Recent retiree returns to help teachers achieve goals

Published 10:06 pm Monday, November 24, 2003

By By BEN RAYMOND LODE / Niles Daily Star
NILES -- For Marilyn Maurer, one of the most important things in education today is helping teachers become good instructional decision makers.
Maurer, a long-time Language Arts consultant for Niles Community Schools, took out early retirement from the school district after last school year.
But, after a short break, the 55-year-old is back in the district as a part-time secondary Language Arts consultant for 6 through 12 graders.
Maurer spends her days in the district working on curriculum renewal and updates, as well as teaching teachers strategies for teaching reading and writing in the classroom.
She also organizes and does informal testing of students with learning difficulties, as well as conducting parent work shops and teacher in-services.
All with giving students the best possible education in mind.
In Maurer's view, there has been some significant changes in education over the last few decades.
The greatest change, which has taken place all over the country, Maurer said, is that education has gone from a skill-based to holistic instruction approach.
A holistic approach, she said, means grouping children in mixed ability classrooms, which allows each individual child to learn according to their ability.
Maurer, who is originally from Lake Placid, N.Y., said she took out early retirement to pursue other education related areas.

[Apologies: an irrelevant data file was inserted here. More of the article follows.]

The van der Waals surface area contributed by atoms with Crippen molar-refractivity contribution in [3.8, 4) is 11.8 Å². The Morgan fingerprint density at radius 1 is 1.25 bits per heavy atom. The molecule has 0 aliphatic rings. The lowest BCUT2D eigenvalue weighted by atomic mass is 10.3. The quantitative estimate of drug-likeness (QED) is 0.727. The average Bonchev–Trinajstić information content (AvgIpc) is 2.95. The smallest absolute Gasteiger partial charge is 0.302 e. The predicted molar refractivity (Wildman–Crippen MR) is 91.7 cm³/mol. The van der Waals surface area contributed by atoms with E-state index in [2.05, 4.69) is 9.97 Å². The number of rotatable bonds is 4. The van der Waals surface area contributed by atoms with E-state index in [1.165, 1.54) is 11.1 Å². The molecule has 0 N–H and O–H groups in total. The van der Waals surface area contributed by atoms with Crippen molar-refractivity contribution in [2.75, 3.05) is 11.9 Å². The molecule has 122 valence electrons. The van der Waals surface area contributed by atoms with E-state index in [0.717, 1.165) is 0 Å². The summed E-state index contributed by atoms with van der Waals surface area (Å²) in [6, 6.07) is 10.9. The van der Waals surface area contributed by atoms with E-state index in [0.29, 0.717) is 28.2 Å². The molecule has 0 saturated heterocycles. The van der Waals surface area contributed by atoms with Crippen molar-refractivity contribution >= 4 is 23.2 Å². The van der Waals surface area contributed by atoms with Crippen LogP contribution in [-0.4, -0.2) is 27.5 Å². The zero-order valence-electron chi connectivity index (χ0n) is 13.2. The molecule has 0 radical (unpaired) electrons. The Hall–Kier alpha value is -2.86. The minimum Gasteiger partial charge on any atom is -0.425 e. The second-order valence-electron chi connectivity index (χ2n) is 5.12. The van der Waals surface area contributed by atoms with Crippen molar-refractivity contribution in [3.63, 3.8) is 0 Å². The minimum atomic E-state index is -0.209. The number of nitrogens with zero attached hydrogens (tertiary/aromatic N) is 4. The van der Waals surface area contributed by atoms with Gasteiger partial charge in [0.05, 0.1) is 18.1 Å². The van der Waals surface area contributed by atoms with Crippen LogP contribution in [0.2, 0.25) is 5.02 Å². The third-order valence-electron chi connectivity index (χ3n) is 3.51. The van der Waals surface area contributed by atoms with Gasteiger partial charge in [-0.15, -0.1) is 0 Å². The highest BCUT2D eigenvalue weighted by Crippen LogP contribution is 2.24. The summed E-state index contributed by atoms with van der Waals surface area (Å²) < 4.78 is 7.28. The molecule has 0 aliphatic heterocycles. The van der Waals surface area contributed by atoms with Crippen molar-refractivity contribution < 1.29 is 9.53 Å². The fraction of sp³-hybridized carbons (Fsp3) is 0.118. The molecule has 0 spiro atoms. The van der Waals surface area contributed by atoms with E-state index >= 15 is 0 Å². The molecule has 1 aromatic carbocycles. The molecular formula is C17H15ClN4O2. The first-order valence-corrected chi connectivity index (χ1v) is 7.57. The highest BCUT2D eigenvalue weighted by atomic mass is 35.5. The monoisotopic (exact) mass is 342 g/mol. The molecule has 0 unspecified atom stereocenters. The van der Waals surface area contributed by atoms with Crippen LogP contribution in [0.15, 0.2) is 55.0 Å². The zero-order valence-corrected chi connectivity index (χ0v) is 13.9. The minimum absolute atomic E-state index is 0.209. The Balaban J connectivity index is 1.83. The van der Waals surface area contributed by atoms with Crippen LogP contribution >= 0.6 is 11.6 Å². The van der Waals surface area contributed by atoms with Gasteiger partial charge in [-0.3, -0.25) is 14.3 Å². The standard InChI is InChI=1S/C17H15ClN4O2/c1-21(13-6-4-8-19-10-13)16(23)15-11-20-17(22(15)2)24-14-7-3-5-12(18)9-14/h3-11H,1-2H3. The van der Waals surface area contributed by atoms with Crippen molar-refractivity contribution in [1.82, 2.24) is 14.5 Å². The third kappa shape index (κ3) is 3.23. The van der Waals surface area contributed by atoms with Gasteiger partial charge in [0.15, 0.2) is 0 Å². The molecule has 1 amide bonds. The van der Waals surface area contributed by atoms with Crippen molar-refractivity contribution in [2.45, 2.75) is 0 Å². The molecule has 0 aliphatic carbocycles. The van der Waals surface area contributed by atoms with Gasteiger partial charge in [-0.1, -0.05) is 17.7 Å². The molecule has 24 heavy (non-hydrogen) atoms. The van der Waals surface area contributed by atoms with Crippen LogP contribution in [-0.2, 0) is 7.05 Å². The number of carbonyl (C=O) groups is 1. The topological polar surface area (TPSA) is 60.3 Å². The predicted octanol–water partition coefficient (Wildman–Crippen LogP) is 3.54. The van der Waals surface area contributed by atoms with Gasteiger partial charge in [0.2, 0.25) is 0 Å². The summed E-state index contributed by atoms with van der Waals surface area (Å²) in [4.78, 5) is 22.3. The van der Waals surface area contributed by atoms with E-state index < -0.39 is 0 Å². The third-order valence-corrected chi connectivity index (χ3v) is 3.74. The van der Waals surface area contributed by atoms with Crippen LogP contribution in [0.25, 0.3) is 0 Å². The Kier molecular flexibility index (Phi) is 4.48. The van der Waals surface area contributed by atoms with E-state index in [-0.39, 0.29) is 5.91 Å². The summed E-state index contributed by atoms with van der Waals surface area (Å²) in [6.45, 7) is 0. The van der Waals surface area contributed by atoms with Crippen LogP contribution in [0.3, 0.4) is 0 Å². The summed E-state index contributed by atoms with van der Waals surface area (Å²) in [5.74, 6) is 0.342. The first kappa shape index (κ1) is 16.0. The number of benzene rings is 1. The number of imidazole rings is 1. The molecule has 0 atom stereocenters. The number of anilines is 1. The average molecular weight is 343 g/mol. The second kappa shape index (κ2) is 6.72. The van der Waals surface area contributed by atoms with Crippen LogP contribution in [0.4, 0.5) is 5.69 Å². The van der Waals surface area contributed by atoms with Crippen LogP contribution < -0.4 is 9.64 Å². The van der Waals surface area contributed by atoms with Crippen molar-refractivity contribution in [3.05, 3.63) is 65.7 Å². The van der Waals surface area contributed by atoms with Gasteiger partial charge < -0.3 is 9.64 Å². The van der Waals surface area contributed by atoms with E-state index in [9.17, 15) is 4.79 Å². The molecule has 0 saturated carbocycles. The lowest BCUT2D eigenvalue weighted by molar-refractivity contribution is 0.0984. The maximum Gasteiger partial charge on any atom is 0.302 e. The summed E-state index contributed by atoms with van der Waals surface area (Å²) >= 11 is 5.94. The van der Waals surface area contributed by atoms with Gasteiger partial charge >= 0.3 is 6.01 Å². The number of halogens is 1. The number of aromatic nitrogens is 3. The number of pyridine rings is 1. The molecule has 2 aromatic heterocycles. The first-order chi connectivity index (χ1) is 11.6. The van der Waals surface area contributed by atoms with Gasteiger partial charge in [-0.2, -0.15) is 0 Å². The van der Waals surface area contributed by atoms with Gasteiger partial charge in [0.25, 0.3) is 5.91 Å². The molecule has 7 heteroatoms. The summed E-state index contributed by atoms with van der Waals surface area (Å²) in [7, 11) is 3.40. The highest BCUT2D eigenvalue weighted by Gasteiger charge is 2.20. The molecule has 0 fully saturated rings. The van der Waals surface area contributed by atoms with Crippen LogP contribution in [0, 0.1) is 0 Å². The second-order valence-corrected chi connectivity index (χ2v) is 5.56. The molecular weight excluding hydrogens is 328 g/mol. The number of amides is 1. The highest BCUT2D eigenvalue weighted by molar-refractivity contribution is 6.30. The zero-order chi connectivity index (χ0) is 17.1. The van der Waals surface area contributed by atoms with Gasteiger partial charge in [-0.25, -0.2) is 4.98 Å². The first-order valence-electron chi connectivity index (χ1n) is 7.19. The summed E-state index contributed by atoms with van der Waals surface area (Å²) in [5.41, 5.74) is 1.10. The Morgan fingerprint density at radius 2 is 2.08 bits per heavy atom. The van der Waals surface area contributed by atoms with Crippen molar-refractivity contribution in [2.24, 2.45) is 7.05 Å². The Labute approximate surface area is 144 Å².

But, her love for education, children and teachers made it easy to come back to the school district when she was offered a job.
Maurer is glad to see the school district is expanding its English programs, which will hopefully help students become better readers.
She thinks todays teachers have the skills to provide children with a quality education.
With a curriculum that seems to grow each year, however, teachers also need more time to adjust to new curriculum requirements, she said.
Maurer thinks the increased requirements can sometimes lead to stress among teachers, who feel overwhelmed with the demands that are put on them.
And, she sees a trend where women are no longer choosing teaching as a life-long career.
But, that isn't necessarily only a result of increased stress, she said.
Maurer plans to stay in education until she retires – for the second time.
Married and with three successful children, Maurer still believes many people go into education because they want to make a difference in peoples lives.
As a long-time educator, however, she has realized there are no easy solutions to providing the best possible education to all children.
She thinks schools need to make an extra effort in supporting parents, and businesses need to be more flexible with their employees and let them be able to take time off and take part in the different school activities their children are involved in.